Taking Dewi pulang as an example of an independent film requires looking beyond the text and the formalities of its funding, to consider also the ‘life’ of the film as it is conceived, made, distributed, exhibited, and consumed. Following Harvey (2007:263), we see that the short film ‘appears to engage in four topographic spheres of activity: modes of production, object, text, and trace’. She highlights the ways in which the life of a short film does not end with the production of the film (object) but extends to the way the film comes to be (production) and the traces it leaves as it circulates as a cultural object and its reception as text. Harvey’s expanded definition of the short film decentres the film-object and highlights the assemblage of networks, agents, and organizations that animate an individual title. By following Harvey, this essay reveals a longer history of short film in Indonesia, which developed an alternative mode of production, distribution, exhibition, and appreciation since the 1970s that subsequently shaped the indie film movement associated with Reformasi and that has continued to provide a model of independence for filmmakers. Central to this short film assemblage are the Indonesian groupings called komunitas, which operate as the nodes in the rhizomatic networks of short film (Engchuan 2020).3 By taking this contextual approach, Dewi pulang becomes a means to consider the ways in which independence can productively be theorized in the Indonesian context with implications for the study and understanding of independence for screen production around the world.

Independence is usually defined ‘negatively’—that is, independent of something (Lent 2012)—and taken to mean the commercial, mainstream screen industries with their big companies, hierarchical decision-making, capital-intensive production, and mass-market appeal (Ortner 2012). Although derived from a North American experience in the 1990s by filmmakers operating outside the large Hollywood studios, the term was readily adopted by new film movements in Southeast Asia in the late 1990s and early 2000s in line with the political reform movements provoked by the Asian financial crisis of 1997–1998 and the development of digital technologies that democratized access to the means of production (Khoo 2007; Lent 2012). This became the main understanding and context of independence across the region.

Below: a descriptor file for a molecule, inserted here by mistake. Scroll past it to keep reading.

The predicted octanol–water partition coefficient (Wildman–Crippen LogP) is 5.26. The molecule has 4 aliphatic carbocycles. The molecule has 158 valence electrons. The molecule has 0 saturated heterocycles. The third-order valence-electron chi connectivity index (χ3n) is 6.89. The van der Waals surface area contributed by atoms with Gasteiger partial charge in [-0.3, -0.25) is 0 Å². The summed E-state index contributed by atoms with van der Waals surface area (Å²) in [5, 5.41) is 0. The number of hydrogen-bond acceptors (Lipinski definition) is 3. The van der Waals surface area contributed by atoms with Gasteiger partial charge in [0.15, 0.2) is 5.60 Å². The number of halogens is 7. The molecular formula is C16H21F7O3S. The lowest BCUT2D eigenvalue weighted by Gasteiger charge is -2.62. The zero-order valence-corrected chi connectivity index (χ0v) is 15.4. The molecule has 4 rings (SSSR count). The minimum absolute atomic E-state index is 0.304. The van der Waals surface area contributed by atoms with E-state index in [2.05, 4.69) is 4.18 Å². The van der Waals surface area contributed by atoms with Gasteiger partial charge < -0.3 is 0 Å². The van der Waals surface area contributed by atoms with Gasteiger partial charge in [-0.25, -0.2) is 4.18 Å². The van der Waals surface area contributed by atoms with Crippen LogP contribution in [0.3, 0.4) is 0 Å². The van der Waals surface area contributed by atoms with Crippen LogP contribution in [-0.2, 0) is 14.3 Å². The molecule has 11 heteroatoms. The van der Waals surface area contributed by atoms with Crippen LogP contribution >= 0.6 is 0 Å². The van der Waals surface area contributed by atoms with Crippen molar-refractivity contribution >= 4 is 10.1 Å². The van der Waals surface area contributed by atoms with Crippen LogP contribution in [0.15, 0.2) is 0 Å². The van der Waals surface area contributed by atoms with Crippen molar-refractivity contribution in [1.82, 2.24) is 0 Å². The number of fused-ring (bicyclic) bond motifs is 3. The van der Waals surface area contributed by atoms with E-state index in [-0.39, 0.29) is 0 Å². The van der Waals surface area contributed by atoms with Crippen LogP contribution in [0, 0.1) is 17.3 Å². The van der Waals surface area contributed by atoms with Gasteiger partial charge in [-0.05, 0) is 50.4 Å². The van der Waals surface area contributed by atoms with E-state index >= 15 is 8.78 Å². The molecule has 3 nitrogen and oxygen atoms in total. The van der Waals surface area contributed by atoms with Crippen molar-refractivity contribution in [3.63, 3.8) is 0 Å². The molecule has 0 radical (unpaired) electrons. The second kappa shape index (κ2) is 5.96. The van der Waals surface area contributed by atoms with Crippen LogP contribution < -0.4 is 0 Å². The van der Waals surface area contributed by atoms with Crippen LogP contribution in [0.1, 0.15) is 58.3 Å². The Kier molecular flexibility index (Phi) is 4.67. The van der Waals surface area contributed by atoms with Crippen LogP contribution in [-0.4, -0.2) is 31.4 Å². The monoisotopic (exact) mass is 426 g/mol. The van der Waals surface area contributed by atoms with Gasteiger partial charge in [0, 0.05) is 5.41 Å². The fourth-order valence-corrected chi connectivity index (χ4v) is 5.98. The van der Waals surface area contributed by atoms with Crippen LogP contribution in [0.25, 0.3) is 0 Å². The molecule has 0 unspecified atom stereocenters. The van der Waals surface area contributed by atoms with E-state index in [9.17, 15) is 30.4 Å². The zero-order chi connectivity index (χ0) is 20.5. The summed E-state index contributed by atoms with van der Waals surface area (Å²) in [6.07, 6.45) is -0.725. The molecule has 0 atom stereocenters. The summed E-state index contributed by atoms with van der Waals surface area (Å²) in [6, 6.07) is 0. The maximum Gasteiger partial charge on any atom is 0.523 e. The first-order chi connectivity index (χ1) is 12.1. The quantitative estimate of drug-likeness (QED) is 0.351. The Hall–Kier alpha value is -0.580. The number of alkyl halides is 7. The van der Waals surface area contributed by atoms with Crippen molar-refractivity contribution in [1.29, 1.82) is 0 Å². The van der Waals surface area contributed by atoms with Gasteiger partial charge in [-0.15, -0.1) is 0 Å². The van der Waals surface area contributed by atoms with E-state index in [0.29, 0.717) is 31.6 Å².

In these definitions of independence, the feature-length fiction film is privileged as the exemplary mode, as it is easy to identify its ‘other’: big production companies and their producers, mainstream content, and stars, with marketing aimed for release in multiplex cinema chains. Other forms of content, such as short film and documentaries, are left outside the discussion. Partly this is explained by an imagined hierarchy that privileges the feature film over these other formats. Even for practitioners, the short film is often regarded as a ‘training space’ or showreel ‘for aspiring filmmakers, [and] a momentary stopping point on the path to feature-length fulfilment’ (Holohan 2009). As a result, discussions of the short film usually focus on formal properties, most notably length, and how this gives the form its distinctive characteristics. Gatot Prakosa (2008:27), for example, says that the short film ‘has a language far different to fiction feature films, due to its shorter play time’.4 Although some short-form productions, such as the music video, the advertisement, video art, and increasingly the short-form social media video, have their own cultural (and economic) significance, the feature film remains the sine qua non of the screen industries.